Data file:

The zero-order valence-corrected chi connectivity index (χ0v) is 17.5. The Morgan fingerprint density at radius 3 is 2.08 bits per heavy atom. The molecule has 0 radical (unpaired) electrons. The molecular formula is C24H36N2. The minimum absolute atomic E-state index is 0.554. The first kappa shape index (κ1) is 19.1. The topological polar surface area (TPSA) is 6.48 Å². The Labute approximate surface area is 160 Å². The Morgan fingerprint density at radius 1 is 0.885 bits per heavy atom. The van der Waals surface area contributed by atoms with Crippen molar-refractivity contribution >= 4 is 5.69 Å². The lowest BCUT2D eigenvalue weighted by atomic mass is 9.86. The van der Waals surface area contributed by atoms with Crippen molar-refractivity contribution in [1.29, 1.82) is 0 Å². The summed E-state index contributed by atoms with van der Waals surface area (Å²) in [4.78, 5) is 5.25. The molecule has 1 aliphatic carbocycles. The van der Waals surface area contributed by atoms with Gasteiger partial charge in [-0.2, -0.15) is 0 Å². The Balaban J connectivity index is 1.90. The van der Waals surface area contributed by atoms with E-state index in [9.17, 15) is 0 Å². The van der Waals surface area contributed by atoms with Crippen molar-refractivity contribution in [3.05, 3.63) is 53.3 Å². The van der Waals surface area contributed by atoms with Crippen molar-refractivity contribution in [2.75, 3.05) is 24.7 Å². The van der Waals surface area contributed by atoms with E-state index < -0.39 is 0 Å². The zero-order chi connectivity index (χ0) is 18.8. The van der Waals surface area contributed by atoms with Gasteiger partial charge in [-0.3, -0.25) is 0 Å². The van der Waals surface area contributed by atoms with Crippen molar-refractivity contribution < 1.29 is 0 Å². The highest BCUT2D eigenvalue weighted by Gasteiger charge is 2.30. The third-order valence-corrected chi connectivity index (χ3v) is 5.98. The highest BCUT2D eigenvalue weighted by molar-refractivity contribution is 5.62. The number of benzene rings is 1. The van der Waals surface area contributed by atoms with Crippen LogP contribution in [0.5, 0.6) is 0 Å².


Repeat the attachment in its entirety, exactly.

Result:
The zero-order valence-corrected chi connectivity index (χ0v) is 17.5. The Morgan fingerprint density at radius 3 is 2.08 bits per heavy atom. The molecule has 0 radical (unpaired) electrons. The molecular formula is C24H36N2. The minimum absolute atomic E-state index is 0.554. The first kappa shape index (κ1) is 19.1. The topological polar surface area (TPSA) is 6.48 Å². The Labute approximate surface area is 160 Å². The Morgan fingerprint density at radius 1 is 0.885 bits per heavy atom. The van der Waals surface area contributed by atoms with Crippen molar-refractivity contribution >= 4 is 5.69 Å². The lowest BCUT2D eigenvalue weighted by atomic mass is 9.86. The van der Waals surface area contributed by atoms with Crippen molar-refractivity contribution in [1.29, 1.82) is 0 Å². The summed E-state index contributed by atoms with van der Waals surface area (Å²) in [4.78, 5) is 5.25. The molecule has 1 aliphatic carbocycles. The van der Waals surface area contributed by atoms with Gasteiger partial charge in [-0.2, -0.15) is 0 Å². The Balaban J connectivity index is 1.90. The van der Waals surface area contributed by atoms with E-state index in [9.17, 15) is 0 Å². The van der Waals surface area contributed by atoms with Crippen molar-refractivity contribution in [3.05, 3.63) is 53.3 Å². The van der Waals surface area contributed by atoms with Crippen molar-refractivity contribution in [2.75, 3.05) is 24.7 Å². The van der Waals surface area contributed by atoms with E-state index < -0.39 is 0 Å². The zero-order chi connectivity index (χ0) is 18.8. The van der Waals surface area contributed by atoms with Gasteiger partial charge in [-0.3, -0.25) is 0 Å². The van der Waals surface area contributed by atoms with Crippen molar-refractivity contribution < 1.29 is 0 Å². The highest BCUT2D eigenvalue weighted by Gasteiger charge is 2.30. The third-order valence-corrected chi connectivity index (χ3v) is 5.98. The highest BCUT2D eigenvalue weighted by molar-refractivity contribution is 5.62. The number of benzene rings is 1. The van der Waals surface area contributed by atoms with Crippen LogP contribution in [0.5, 0.6) is 0 Å².